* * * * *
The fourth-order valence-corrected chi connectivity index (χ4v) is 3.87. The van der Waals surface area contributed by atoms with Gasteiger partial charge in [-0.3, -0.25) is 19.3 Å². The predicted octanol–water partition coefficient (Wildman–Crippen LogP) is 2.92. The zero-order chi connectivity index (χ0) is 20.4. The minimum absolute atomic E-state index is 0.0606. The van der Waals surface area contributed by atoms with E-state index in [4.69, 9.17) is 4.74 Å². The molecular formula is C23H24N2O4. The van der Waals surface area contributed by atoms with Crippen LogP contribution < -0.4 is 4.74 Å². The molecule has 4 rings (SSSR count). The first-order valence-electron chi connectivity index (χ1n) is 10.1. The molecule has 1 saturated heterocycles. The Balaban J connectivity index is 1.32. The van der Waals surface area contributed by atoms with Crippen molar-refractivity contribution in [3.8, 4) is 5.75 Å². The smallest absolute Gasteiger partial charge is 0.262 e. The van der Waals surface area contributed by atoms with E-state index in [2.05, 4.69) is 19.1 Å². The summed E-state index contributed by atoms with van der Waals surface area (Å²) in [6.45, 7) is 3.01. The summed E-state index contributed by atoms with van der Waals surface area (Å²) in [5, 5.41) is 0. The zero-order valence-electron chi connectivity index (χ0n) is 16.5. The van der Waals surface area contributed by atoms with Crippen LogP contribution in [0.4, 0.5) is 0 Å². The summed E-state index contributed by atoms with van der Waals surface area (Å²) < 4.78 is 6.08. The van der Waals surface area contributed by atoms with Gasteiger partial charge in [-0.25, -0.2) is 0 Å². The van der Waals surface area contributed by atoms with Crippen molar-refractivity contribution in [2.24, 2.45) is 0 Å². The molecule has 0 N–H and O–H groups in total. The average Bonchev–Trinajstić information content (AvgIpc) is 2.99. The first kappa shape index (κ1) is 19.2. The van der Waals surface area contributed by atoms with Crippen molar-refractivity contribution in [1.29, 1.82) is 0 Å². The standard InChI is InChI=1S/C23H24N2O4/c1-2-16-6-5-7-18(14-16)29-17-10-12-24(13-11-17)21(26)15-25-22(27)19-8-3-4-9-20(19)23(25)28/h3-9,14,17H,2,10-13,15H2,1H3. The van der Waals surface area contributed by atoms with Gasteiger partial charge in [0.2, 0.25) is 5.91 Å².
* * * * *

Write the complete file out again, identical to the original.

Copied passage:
The fourth-order valence-corrected chi connectivity index (χ4v) is 3.87. The van der Waals surface area contributed by atoms with Gasteiger partial charge in [-0.3, -0.25) is 19.3 Å². The predicted octanol–water partition coefficient (Wildman–Crippen LogP) is 2.92. The zero-order chi connectivity index (χ0) is 20.4. The minimum absolute atomic E-state index is 0.0606. The van der Waals surface area contributed by atoms with E-state index in [4.69, 9.17) is 4.74 Å². The molecular formula is C23H24N2O4. The van der Waals surface area contributed by atoms with Crippen LogP contribution < -0.4 is 4.74 Å². The molecule has 4 rings (SSSR count). The first-order valence-electron chi connectivity index (χ1n) is 10.1. The molecule has 1 saturated heterocycles. The Balaban J connectivity index is 1.32. The van der Waals surface area contributed by atoms with Crippen molar-refractivity contribution in [3.8, 4) is 5.75 Å². The smallest absolute Gasteiger partial charge is 0.262 e. The van der Waals surface area contributed by atoms with E-state index in [2.05, 4.69) is 19.1 Å². The summed E-state index contributed by atoms with van der Waals surface area (Å²) in [6.45, 7) is 3.01. The summed E-state index contributed by atoms with van der Waals surface area (Å²) in [5, 5.41) is 0. The zero-order valence-electron chi connectivity index (χ0n) is 16.5. The van der Waals surface area contributed by atoms with Crippen LogP contribution in [0.4, 0.5) is 0 Å². The summed E-state index contributed by atoms with van der Waals surface area (Å²) < 4.78 is 6.08. The van der Waals surface area contributed by atoms with Gasteiger partial charge in [-0.25, -0.2) is 0 Å². The van der Waals surface area contributed by atoms with Crippen molar-refractivity contribution in [2.24, 2.45) is 0 Å². The molecule has 0 N–H and O–H groups in total. The average Bonchev–Trinajstić information content (AvgIpc) is 2.99. The first kappa shape index (κ1) is 19.2. The van der Waals surface area contributed by atoms with Crippen molar-refractivity contribution in [1.29, 1.82) is 0 Å². The standard InChI is InChI=1S/C23H24N2O4/c1-2-16-6-5-7-18(14-16)29-17-10-12-24(13-11-17)21(26)15-25-22(27)19-8-3-4-9-20(19)23(25)28/h3-9,14,17H,2,10-13,15H2,1H3. The van der Waals surface area contributed by atoms with Gasteiger partial charge in [0.2, 0.25) is 5.91 Å².